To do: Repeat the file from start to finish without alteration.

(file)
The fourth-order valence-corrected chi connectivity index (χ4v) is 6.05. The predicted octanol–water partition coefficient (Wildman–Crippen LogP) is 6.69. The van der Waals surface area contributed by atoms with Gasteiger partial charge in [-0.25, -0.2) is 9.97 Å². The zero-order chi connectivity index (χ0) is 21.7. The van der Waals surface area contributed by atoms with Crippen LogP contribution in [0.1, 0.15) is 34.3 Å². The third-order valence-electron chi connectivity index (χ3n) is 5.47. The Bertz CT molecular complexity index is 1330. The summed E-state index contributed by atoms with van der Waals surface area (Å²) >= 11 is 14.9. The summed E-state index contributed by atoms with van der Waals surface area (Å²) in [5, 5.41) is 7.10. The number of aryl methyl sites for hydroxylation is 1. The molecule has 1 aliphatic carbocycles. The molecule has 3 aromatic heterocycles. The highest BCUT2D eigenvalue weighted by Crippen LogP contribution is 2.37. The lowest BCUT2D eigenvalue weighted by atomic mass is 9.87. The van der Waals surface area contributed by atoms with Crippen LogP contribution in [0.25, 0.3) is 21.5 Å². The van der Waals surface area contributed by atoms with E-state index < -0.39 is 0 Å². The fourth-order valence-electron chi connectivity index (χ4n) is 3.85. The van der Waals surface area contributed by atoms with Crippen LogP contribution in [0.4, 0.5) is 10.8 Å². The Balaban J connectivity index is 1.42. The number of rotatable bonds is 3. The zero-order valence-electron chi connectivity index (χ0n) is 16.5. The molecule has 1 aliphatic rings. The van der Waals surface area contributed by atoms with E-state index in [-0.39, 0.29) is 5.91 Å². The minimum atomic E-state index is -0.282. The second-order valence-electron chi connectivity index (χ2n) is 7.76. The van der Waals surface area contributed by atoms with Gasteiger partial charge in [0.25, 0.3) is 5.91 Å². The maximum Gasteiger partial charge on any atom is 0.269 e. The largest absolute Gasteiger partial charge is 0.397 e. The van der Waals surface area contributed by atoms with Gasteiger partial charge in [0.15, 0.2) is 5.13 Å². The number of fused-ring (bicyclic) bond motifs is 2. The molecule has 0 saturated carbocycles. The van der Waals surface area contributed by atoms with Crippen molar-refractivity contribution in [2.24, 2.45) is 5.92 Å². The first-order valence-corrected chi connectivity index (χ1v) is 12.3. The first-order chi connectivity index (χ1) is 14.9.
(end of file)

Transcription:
The fourth-order valence-corrected chi connectivity index (χ4v) is 6.05. The predicted octanol–water partition coefficient (Wildman–Crippen LogP) is 6.69. The van der Waals surface area contributed by atoms with Gasteiger partial charge in [-0.25, -0.2) is 9.97 Å². The zero-order chi connectivity index (χ0) is 21.7. The van der Waals surface area contributed by atoms with Crippen LogP contribution in [0.1, 0.15) is 34.3 Å². The third-order valence-electron chi connectivity index (χ3n) is 5.47. The Bertz CT molecular complexity index is 1330. The summed E-state index contributed by atoms with van der Waals surface area (Å²) >= 11 is 14.9. The summed E-state index contributed by atoms with van der Waals surface area (Å²) in [5, 5.41) is 7.10. The number of aryl methyl sites for hydroxylation is 1. The molecule has 1 aliphatic carbocycles. The molecule has 3 aromatic heterocycles. The highest BCUT2D eigenvalue weighted by Crippen LogP contribution is 2.37. The lowest BCUT2D eigenvalue weighted by atomic mass is 9.87. The van der Waals surface area contributed by atoms with Crippen LogP contribution in [0.25, 0.3) is 21.5 Å². The van der Waals surface area contributed by atoms with E-state index < -0.39 is 0 Å². The fourth-order valence-electron chi connectivity index (χ4n) is 3.85. The van der Waals surface area contributed by atoms with Crippen LogP contribution in [0.4, 0.5) is 10.8 Å². The Balaban J connectivity index is 1.42. The number of rotatable bonds is 3. The zero-order valence-electron chi connectivity index (χ0n) is 16.5. The molecule has 1 aliphatic rings. The van der Waals surface area contributed by atoms with E-state index in [-0.39, 0.29) is 5.91 Å². The minimum atomic E-state index is -0.282. The second-order valence-electron chi connectivity index (χ2n) is 7.76. The van der Waals surface area contributed by atoms with Gasteiger partial charge in [0.25, 0.3) is 5.91 Å². The maximum Gasteiger partial charge on any atom is 0.269 e. The largest absolute Gasteiger partial charge is 0.397 e. The van der Waals surface area contributed by atoms with Gasteiger partial charge in [0.15, 0.2) is 5.13 Å². The number of fused-ring (bicyclic) bond motifs is 2. The molecule has 0 saturated carbocycles. The van der Waals surface area contributed by atoms with Crippen molar-refractivity contribution in [2.24, 2.45) is 5.92 Å². The first-order valence-corrected chi connectivity index (χ1v) is 12.3. The first-order chi connectivity index (χ1) is 14.9.